the monitoring mechanism is further configured to monitor an accumulated root-mean square of a relative displacement of the connector and the component based on the first motion parameter and the second motion parameter.
19. The apparatus of claim 18, wherein:
the monitoring mechanism is further configured to generate a parameter related to a mean time to failure for the connection based on the accumulated root-mean square of the relative displacement.
20. A method for monitoring a connection in a computer system between a connector and a component coupled to the connector, the method comprising:
measuring a relative motion of the connector and the component; and
monitoring the connection based on information related to the relative motion of the connector and the component coupled to the connector, wherein monitoring the connection comprises generating a time-to-failure (TTF) for the connection based on the information related to the relative motion of the connector and the component.
Description
BACKGROUND

1. Field

The present invention relates to techniques for monitoring the performance of computer systems. More specifically, the present invention relates to a method and apparatus for monitoring a connection in a computer system between a connector and a component.

2. Related Art

In computer systems, the quality of the electrical contact between a component and a connector it is inserted into is important for signal integrity and potentially proper operation of the computer system as a whole. Wear-out of a connection can cause failures that can potentially lead to computer system errors, unplanned downtime and even loss of data.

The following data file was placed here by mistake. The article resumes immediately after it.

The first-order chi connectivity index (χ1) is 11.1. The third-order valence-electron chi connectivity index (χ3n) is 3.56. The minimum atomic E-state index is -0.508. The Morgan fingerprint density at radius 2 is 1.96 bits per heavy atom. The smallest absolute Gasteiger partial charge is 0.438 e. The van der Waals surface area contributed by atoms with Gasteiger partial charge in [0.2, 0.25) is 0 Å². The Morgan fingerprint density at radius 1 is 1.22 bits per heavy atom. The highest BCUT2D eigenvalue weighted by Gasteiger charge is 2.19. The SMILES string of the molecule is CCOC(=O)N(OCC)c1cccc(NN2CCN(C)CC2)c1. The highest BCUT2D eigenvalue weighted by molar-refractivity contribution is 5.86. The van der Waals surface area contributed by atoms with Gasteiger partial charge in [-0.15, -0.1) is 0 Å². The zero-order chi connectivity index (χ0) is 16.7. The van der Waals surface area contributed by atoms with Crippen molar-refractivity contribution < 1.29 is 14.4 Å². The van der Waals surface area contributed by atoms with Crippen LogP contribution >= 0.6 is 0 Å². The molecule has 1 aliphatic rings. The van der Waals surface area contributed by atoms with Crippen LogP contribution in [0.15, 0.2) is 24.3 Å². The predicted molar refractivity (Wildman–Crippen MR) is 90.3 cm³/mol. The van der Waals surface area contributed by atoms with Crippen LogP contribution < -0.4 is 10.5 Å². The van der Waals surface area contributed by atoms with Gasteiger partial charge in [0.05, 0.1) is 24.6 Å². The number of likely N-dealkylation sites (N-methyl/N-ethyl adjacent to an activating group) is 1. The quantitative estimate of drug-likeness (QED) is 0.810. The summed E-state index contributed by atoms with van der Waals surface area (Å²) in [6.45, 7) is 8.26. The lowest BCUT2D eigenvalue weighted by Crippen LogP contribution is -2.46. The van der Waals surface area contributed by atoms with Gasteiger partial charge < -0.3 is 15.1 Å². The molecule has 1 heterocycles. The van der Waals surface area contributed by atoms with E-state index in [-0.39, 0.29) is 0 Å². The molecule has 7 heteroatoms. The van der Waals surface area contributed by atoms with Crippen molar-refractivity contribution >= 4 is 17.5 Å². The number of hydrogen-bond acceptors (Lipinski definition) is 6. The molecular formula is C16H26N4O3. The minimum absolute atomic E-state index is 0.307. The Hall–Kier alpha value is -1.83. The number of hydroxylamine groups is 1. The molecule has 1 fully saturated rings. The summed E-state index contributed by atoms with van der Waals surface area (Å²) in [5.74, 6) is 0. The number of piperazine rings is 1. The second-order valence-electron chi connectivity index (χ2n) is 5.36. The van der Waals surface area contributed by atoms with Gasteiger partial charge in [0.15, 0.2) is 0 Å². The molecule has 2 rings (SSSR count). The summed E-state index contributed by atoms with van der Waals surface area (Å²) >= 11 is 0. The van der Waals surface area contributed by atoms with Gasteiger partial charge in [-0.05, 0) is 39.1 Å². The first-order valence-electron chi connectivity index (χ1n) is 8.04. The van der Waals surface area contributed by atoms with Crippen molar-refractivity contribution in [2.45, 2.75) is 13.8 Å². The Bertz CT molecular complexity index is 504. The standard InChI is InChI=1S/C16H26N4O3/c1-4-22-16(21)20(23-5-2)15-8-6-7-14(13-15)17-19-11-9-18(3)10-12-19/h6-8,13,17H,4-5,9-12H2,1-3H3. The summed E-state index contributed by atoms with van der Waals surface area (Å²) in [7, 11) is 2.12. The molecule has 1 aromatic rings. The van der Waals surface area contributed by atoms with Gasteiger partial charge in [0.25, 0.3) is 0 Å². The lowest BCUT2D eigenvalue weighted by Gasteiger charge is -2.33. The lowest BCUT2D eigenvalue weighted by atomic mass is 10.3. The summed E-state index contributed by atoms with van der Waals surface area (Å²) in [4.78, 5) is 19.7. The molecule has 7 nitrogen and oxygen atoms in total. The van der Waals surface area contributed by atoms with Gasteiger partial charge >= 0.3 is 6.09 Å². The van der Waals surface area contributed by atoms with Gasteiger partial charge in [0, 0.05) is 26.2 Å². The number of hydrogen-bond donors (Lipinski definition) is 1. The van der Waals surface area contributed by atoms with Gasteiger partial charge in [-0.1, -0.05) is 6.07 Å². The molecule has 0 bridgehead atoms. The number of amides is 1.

Vibration can significantly accelerate the wear-out mechanisms. For example, in the presence of excessive vibration, the motion of connector pins may result in the accumulation of debris that is not removed and as a result can cause an increase in the resistivity of the connection or even in a complete open circuit. Although the wear-out of a connection is inevitable due to electrical and environmental factors, connections are typically design so that there will not be any noticeable effects of wear until after the planned life cycle of the computer system has ended. However, as new generations of computer systems are built that require more cooling, vibrations from the more powerful cooling fans can cause premature wear-out of a connection.

Hence what is needed is a method and system that monitors a connection in a computer system.

SUMMARY